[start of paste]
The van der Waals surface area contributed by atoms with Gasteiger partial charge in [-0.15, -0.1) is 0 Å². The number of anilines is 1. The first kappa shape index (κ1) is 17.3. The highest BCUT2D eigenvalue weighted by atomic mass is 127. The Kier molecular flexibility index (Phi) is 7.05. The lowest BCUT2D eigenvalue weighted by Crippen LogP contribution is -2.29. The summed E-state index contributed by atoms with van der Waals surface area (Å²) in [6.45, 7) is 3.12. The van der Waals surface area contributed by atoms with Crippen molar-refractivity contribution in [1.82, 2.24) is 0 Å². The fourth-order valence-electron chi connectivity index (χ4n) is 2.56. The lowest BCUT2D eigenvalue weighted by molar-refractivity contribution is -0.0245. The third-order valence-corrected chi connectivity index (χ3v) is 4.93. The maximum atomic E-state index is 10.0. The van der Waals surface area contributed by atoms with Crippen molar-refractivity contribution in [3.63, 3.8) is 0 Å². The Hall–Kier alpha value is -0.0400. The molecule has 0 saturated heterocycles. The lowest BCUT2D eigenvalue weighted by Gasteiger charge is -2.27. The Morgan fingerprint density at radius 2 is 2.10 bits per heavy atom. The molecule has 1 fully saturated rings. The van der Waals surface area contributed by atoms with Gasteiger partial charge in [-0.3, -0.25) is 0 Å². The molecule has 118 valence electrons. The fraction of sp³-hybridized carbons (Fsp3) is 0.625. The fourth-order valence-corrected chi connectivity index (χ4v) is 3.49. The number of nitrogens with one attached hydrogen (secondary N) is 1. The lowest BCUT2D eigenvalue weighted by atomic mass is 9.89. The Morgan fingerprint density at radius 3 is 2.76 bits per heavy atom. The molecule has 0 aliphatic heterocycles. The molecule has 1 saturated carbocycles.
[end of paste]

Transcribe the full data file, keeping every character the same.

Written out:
The van der Waals surface area contributed by atoms with Gasteiger partial charge in [-0.15, -0.1) is 0 Å². The number of anilines is 1. The first kappa shape index (κ1) is 17.3. The highest BCUT2D eigenvalue weighted by atomic mass is 127. The Kier molecular flexibility index (Phi) is 7.05. The lowest BCUT2D eigenvalue weighted by Crippen LogP contribution is -2.29. The summed E-state index contributed by atoms with van der Waals surface area (Å²) in [6.45, 7) is 3.12. The van der Waals surface area contributed by atoms with Crippen molar-refractivity contribution in [1.82, 2.24) is 0 Å². The fourth-order valence-electron chi connectivity index (χ4n) is 2.56. The lowest BCUT2D eigenvalue weighted by molar-refractivity contribution is -0.0245. The third-order valence-corrected chi connectivity index (χ3v) is 4.93. The maximum atomic E-state index is 10.0. The van der Waals surface area contributed by atoms with Crippen molar-refractivity contribution in [3.63, 3.8) is 0 Å². The Hall–Kier alpha value is -0.0400. The molecule has 0 saturated heterocycles. The lowest BCUT2D eigenvalue weighted by Gasteiger charge is -2.27. The Morgan fingerprint density at radius 2 is 2.10 bits per heavy atom. The molecule has 1 fully saturated rings. The van der Waals surface area contributed by atoms with Gasteiger partial charge in [-0.3, -0.25) is 0 Å². The molecule has 118 valence electrons. The fraction of sp³-hybridized carbons (Fsp3) is 0.625. The fourth-order valence-corrected chi connectivity index (χ4v) is 3.49. The number of nitrogens with one attached hydrogen (secondary N) is 1. The lowest BCUT2D eigenvalue weighted by atomic mass is 9.89. The Morgan fingerprint density at radius 3 is 2.76 bits per heavy atom. The molecule has 0 aliphatic heterocycles. The molecule has 1 saturated carbocycles.